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I have 1 external IP for my network and a FQDN (ex: Currently to connect to multiple computers on my network I change the RDP port via registry.

For example to connect to one server, I have and use my router to forward the port to the right host.

Ideally I'd like to be able to type and route to the appropriate machine.

I have a "central server" using Server 2008 R2 if it helps. Is it possible to easily do what I'm trying to achieve?

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up vote 3 down vote accepted

Have you considered setting up a Terminal Services Gateway? It is basically a service that will proxy RDP traffic into your network. You can setup various policies to allow some users to access specific computers.

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Could this work with subdomains? I also don't see the TS Gateway service in 2008 R2.. I think it's been renamed to Remote Desktop Services? – TheCloudlessSky Oct 6 '10 at 20:17

I would suggest setting up a VPN into your network, and then simply accessing it as you would from within the network.

This hase the advantages of:

  • Simplicity
  • Encryption
  • Exposing fewer ports to the internet

There are many options for doing this. I have used OpenVPN installed on a server, as well as DD-WRT (which contains OpenVPN) firmware directly on my router.

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I never even thought about using a VPN. The only downside is that I'd need a client on every machine that I need to access it from. This isn't very ideal since I sometimes using my Android HTC Desire or a machine from a lab at my university or some place else. Are there any decent portable VPN clients? – TheCloudlessSky Oct 6 '10 at 20:13
VPN Clients aren't large or difficult to install. As for Android - I'd be VERY surprised if there isn't a client for it. It's even built into iOS (well, not OpenVPN, but some other popular ones). – Brent Oct 8 '10 at 13:06
Another option would be to carry a live linux CD with you. You can boot it on almost any hardware (that has a CD drive), and run the built-in VPN and RDP clients from there. – Brent Oct 8 '10 at 13:07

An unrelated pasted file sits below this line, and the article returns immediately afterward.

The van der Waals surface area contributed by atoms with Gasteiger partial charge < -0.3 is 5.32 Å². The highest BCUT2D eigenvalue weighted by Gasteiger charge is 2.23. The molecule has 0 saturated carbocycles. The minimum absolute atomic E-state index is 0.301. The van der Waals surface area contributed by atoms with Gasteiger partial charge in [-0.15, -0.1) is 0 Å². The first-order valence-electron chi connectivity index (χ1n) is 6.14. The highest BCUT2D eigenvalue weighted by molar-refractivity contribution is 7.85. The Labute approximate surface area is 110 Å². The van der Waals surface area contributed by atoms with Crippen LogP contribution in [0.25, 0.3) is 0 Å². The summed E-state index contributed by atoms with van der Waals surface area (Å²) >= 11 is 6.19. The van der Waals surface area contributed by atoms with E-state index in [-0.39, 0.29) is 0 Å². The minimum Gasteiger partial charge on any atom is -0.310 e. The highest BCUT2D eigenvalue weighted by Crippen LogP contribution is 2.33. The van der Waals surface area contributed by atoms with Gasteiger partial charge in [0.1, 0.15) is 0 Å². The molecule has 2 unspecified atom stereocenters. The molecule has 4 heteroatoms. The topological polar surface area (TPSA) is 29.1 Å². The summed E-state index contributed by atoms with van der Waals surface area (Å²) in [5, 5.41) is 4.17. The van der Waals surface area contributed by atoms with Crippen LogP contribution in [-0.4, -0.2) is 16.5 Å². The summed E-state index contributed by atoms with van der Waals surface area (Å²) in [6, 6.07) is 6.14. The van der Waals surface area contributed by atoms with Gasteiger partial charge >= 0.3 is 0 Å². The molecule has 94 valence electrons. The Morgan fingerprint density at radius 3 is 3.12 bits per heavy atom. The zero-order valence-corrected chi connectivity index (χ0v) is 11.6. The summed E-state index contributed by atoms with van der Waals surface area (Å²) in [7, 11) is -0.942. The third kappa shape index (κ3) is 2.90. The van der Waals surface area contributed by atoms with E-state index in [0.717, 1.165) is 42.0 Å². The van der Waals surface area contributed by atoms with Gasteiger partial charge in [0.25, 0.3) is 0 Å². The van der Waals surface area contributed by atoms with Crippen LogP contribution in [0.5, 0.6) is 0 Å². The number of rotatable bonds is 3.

I don't know of a way to do this. The problem is you only have on external ip address and regardless of FQDN, everything has to resolve to that ip address, which can't be directed to more than one internal ip address for the same port\service. What you could do is RDP to the server and then RDP to the workstations from the server session. Other than that you could look at installing something like LogMeIn on the computers you want to be able to access directly.

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Yeah the only problem about the double rdp is that it can be pretty slow because of the upload speed of the network.. – TheCloudlessSky Oct 6 '10 at 14:09
That is true so maybe something like LogMeIn would be a better solution. – joeqwerty Oct 6 '10 at 14:18
Ideally I'd like to keep things light without extra clients, but thanks for the tip I'll keep it in mind. – TheCloudlessSky Oct 6 '10 at 14:24

I favour Brent's answer, to be honest, but you could have a terminal server that you can connect to from outside and then connect from your desktop session on that to other hosts inside your network. Not pretty, but it works.

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I agree with the VPN, suggestion but hardware VPN isn't too expensive e.g. Netgear FVS338 currently lists for under $200 on Amazon, but there are other similar and cheaper.

I don't remember if licenses came with the firewall, but VPN client software is sold separately. I never attempted to configure some VPN software (or Windows built-in VPN software) to connect via VPN, I had another VPN router. If you have branch offices that need to talk to each other, making a persistent VPN between them could be the way to do.

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